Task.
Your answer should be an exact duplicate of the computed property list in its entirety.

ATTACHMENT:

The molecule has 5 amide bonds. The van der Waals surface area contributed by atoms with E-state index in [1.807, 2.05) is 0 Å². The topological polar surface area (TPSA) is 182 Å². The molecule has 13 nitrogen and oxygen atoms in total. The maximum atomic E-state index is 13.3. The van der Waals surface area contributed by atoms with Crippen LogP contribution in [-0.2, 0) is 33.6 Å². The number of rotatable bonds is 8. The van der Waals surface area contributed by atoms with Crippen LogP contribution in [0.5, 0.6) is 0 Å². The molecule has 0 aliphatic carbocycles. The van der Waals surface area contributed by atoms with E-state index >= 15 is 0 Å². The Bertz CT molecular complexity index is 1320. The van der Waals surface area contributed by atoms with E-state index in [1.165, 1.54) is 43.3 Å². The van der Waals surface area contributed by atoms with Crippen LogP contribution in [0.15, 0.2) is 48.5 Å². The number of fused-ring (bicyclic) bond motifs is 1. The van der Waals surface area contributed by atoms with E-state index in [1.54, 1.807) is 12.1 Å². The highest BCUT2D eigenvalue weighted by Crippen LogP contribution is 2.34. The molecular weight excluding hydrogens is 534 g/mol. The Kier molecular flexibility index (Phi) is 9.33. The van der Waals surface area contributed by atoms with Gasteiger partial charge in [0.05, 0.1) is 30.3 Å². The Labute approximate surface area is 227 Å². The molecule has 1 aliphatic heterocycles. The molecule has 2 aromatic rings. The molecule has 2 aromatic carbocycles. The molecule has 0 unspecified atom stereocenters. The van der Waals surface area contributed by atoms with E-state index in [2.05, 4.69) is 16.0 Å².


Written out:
The molecule has 5 amide bonds. The van der Waals surface area contributed by atoms with E-state index in [1.807, 2.05) is 0 Å². The topological polar surface area (TPSA) is 182 Å². The molecule has 13 nitrogen and oxygen atoms in total. The maximum atomic E-state index is 13.3. The van der Waals surface area contributed by atoms with Crippen LogP contribution in [-0.2, 0) is 33.6 Å². The number of rotatable bonds is 8. The van der Waals surface area contributed by atoms with Crippen LogP contribution in [0.5, 0.6) is 0 Å². The molecule has 0 aliphatic carbocycles. The van der Waals surface area contributed by atoms with E-state index >= 15 is 0 Å². The Bertz CT molecular complexity index is 1320. The van der Waals surface area contributed by atoms with E-state index in [1.165, 1.54) is 43.3 Å². The van der Waals surface area contributed by atoms with Crippen LogP contribution in [0.15, 0.2) is 48.5 Å². The number of fused-ring (bicyclic) bond motifs is 1. The van der Waals surface area contributed by atoms with E-state index in [1.54, 1.807) is 12.1 Å². The highest BCUT2D eigenvalue weighted by Crippen LogP contribution is 2.34. The molecular weight excluding hydrogens is 534 g/mol. The Kier molecular flexibility index (Phi) is 9.33. The van der Waals surface area contributed by atoms with Gasteiger partial charge in [0.05, 0.1) is 30.3 Å². The Labute approximate surface area is 227 Å². The molecule has 1 aliphatic heterocycles. The molecule has 2 aromatic rings. The molecule has 2 aromatic carbocycles. The molecule has 0 unspecified atom stereocenters. The van der Waals surface area contributed by atoms with E-state index in [2.05, 4.69) is 16.0 Å².